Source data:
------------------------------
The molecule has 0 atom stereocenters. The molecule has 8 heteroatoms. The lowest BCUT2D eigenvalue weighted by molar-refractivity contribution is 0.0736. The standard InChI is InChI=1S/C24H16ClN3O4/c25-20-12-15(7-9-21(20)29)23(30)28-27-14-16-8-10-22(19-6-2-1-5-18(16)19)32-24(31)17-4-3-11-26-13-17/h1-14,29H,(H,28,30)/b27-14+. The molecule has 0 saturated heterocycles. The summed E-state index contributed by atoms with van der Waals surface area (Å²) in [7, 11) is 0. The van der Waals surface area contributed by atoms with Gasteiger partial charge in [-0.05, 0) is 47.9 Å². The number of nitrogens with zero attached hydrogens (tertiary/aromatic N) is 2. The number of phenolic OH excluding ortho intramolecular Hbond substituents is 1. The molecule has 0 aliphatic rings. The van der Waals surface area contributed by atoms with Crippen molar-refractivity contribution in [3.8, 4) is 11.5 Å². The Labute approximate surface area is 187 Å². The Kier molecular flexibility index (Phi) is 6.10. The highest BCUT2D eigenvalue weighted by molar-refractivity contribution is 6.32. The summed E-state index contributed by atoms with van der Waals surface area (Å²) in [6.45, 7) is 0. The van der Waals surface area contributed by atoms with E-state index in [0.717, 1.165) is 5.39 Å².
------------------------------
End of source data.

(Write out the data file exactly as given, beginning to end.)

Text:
The molecule has 0 atom stereocenters. The molecule has 8 heteroatoms. The lowest BCUT2D eigenvalue weighted by molar-refractivity contribution is 0.0736. The standard InChI is InChI=1S/C24H16ClN3O4/c25-20-12-15(7-9-21(20)29)23(30)28-27-14-16-8-10-22(19-6-2-1-5-18(16)19)32-24(31)17-4-3-11-26-13-17/h1-14,29H,(H,28,30)/b27-14+. The molecule has 0 saturated heterocycles. The summed E-state index contributed by atoms with van der Waals surface area (Å²) in [7, 11) is 0. The van der Waals surface area contributed by atoms with Gasteiger partial charge in [-0.05, 0) is 47.9 Å². The number of nitrogens with zero attached hydrogens (tertiary/aromatic N) is 2. The number of phenolic OH excluding ortho intramolecular Hbond substituents is 1. The molecule has 0 aliphatic rings. The van der Waals surface area contributed by atoms with Crippen molar-refractivity contribution in [3.8, 4) is 11.5 Å². The Labute approximate surface area is 187 Å². The Kier molecular flexibility index (Phi) is 6.10. The highest BCUT2D eigenvalue weighted by molar-refractivity contribution is 6.32. The summed E-state index contributed by atoms with van der Waals surface area (Å²) in [6.45, 7) is 0. The van der Waals surface area contributed by atoms with E-state index in [0.717, 1.165) is 5.39 Å².